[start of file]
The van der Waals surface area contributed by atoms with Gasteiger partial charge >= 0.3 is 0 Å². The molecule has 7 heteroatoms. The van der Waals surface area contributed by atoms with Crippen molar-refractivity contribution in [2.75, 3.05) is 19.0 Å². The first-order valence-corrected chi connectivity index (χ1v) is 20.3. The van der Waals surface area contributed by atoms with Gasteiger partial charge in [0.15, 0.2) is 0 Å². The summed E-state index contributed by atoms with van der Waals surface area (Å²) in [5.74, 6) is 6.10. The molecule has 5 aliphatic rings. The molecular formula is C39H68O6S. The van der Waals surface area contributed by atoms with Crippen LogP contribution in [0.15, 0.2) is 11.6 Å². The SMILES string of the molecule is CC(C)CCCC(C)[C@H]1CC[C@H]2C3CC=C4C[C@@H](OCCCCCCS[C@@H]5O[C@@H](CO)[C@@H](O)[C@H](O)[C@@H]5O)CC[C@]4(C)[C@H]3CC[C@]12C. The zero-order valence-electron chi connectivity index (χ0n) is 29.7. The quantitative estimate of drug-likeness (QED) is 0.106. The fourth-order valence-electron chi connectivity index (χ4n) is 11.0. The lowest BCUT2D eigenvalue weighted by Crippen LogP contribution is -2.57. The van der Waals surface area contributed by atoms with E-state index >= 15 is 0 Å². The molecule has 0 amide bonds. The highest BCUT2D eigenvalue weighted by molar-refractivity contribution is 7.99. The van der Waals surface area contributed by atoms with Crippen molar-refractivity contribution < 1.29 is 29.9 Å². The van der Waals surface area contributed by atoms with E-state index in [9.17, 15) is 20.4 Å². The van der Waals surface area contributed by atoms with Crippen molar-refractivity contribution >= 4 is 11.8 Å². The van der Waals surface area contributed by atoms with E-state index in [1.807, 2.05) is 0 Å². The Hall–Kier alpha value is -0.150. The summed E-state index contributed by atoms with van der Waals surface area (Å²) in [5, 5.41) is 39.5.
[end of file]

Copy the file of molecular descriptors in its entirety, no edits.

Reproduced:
The van der Waals surface area contributed by atoms with Gasteiger partial charge >= 0.3 is 0 Å². The molecule has 7 heteroatoms. The van der Waals surface area contributed by atoms with Crippen molar-refractivity contribution in [2.75, 3.05) is 19.0 Å². The first-order valence-corrected chi connectivity index (χ1v) is 20.3. The van der Waals surface area contributed by atoms with Gasteiger partial charge in [0.15, 0.2) is 0 Å². The summed E-state index contributed by atoms with van der Waals surface area (Å²) in [5.74, 6) is 6.10. The molecule has 5 aliphatic rings. The molecular formula is C39H68O6S. The van der Waals surface area contributed by atoms with Crippen LogP contribution in [0.15, 0.2) is 11.6 Å². The SMILES string of the molecule is CC(C)CCCC(C)[C@H]1CC[C@H]2C3CC=C4C[C@@H](OCCCCCCS[C@@H]5O[C@@H](CO)[C@@H](O)[C@H](O)[C@@H]5O)CC[C@]4(C)[C@H]3CC[C@]12C. The zero-order valence-electron chi connectivity index (χ0n) is 29.7. The quantitative estimate of drug-likeness (QED) is 0.106. The fourth-order valence-electron chi connectivity index (χ4n) is 11.0. The lowest BCUT2D eigenvalue weighted by Crippen LogP contribution is -2.57. The van der Waals surface area contributed by atoms with E-state index >= 15 is 0 Å². The molecule has 0 amide bonds. The highest BCUT2D eigenvalue weighted by molar-refractivity contribution is 7.99. The van der Waals surface area contributed by atoms with Crippen molar-refractivity contribution < 1.29 is 29.9 Å². The van der Waals surface area contributed by atoms with E-state index in [9.17, 15) is 20.4 Å². The van der Waals surface area contributed by atoms with Crippen molar-refractivity contribution >= 4 is 11.8 Å². The van der Waals surface area contributed by atoms with E-state index in [1.807, 2.05) is 0 Å². The Hall–Kier alpha value is -0.150. The summed E-state index contributed by atoms with van der Waals surface area (Å²) in [5, 5.41) is 39.5.